The defensive Kristin came back- and it was extremely uncomfortable.

I’ve always had a chip on my shoulder toward people who try to dominate me, thus acting out and being overly defensive and aggressive.  I have held on tightly to this defense mechanism through the years, only to realize how awful it made me feel.  I remembered traumatic experiences- bullying, sexist messages, abandonment and physical abuse.  I have kept all of this inside for years.  Had I been acting out for decades without realizing it?  Yes, I had.  It just took me thirty-some years to learn it.

After speaking with friends about traumas I suppressed (and failed to recognize as abuse- I thought it was all my fault), I am grateful for these triggers.  Old feelings of shame came to the forefront, and I was able to meditate on these uneasy feelings.  So, as always, I walked to the water for solace.

Water brings me such peace.  It is the closest way for me to connect with my higher power, so on Sunday I meditated on a rock and prayed for the courage and grace to get through the day.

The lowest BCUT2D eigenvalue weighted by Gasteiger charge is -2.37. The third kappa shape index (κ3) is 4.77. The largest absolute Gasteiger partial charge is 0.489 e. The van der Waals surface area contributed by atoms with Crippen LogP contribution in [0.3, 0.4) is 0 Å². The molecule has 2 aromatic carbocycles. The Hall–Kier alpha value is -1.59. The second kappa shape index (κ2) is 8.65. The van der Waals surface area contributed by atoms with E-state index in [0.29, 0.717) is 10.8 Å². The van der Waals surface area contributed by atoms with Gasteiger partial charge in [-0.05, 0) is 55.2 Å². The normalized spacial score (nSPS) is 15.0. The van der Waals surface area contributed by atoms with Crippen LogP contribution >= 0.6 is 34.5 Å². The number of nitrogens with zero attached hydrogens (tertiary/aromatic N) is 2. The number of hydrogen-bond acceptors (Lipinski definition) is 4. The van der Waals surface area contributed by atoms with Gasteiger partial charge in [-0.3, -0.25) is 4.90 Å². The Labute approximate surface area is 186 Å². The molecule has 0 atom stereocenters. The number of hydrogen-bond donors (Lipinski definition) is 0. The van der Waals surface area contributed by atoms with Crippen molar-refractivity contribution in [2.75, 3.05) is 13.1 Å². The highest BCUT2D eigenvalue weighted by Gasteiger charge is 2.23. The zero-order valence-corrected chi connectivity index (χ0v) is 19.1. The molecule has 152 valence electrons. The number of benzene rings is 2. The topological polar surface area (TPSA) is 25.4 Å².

I received just that- strength and hope.  I faced the day with grace, not aggression, and everything worked out just fine.  I tried not to let the negative messages affect my mood, so after leaving the pond I turned my negative energy into productivity.  Since art and writing has always brought me peace, I decided to stock up on art supplies to paint inspirational messages for my friends.  I’ve received endless love, compassion and hope from the friends I have made in Boston, so instead of living in my one-woman pity party, I decided to give the love back to those who have helped me.

As I go about my Monday, I will remember the feeling of peace and serenity I experienced by Spy Pond.  When I walk with grace, the world is a little lighter, a little freer.  If you’re also experiencing some aggravation, try a meditation to bring you back to center.  Remember, your true home is within you- everything outside of yourself is not in your control- but you can control how you react.  Once you’re able to manage outside factors with grace, not aggression, you will feel better- I promise.